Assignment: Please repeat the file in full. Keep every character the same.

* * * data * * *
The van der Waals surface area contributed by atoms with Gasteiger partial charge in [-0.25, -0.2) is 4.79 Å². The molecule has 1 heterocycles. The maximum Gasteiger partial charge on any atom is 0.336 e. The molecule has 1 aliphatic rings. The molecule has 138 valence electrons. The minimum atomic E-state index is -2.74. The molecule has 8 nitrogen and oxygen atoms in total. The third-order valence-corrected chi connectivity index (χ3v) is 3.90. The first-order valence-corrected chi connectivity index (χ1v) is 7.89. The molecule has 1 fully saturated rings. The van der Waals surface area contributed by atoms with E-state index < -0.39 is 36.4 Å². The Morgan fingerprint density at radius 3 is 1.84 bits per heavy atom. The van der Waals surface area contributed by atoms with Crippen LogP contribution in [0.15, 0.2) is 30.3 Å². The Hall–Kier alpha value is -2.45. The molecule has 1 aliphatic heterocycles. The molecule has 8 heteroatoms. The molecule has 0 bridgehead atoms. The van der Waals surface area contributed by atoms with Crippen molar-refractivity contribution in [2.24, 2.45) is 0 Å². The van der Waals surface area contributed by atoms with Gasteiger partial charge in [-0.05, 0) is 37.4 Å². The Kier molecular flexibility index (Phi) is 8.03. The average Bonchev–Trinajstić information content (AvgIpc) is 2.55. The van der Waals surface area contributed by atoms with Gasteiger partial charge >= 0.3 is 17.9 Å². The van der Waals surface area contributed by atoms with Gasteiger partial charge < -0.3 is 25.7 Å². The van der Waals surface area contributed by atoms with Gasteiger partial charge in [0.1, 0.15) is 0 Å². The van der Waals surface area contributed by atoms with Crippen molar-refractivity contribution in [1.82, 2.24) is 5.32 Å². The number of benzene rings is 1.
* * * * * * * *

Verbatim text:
The van der Waals surface area contributed by atoms with Gasteiger partial charge in [-0.25, -0.2) is 4.79 Å². The molecule has 1 heterocycles. The maximum Gasteiger partial charge on any atom is 0.336 e. The molecule has 1 aliphatic rings. The molecule has 138 valence electrons. The minimum atomic E-state index is -2.74. The molecule has 8 nitrogen and oxygen atoms in total. The third-order valence-corrected chi connectivity index (χ3v) is 3.90. The first-order valence-corrected chi connectivity index (χ1v) is 7.89. The molecule has 1 fully saturated rings. The van der Waals surface area contributed by atoms with E-state index < -0.39 is 36.4 Å². The Morgan fingerprint density at radius 3 is 1.84 bits per heavy atom. The van der Waals surface area contributed by atoms with Crippen LogP contribution in [0.15, 0.2) is 30.3 Å². The Hall–Kier alpha value is -2.45. The molecule has 1 aliphatic heterocycles. The molecule has 8 heteroatoms. The molecule has 0 bridgehead atoms. The van der Waals surface area contributed by atoms with Crippen molar-refractivity contribution in [2.24, 2.45) is 0 Å². The van der Waals surface area contributed by atoms with Gasteiger partial charge in [-0.05, 0) is 37.4 Å². The Kier molecular flexibility index (Phi) is 8.03. The average Bonchev–Trinajstić information content (AvgIpc) is 2.55. The van der Waals surface area contributed by atoms with Gasteiger partial charge >= 0.3 is 17.9 Å². The van der Waals surface area contributed by atoms with Gasteiger partial charge < -0.3 is 25.7 Å². The van der Waals surface area contributed by atoms with Gasteiger partial charge in [0.1, 0.15) is 0 Å². The van der Waals surface area contributed by atoms with Crippen molar-refractivity contribution in [1.82, 2.24) is 5.32 Å². The number of benzene rings is 1.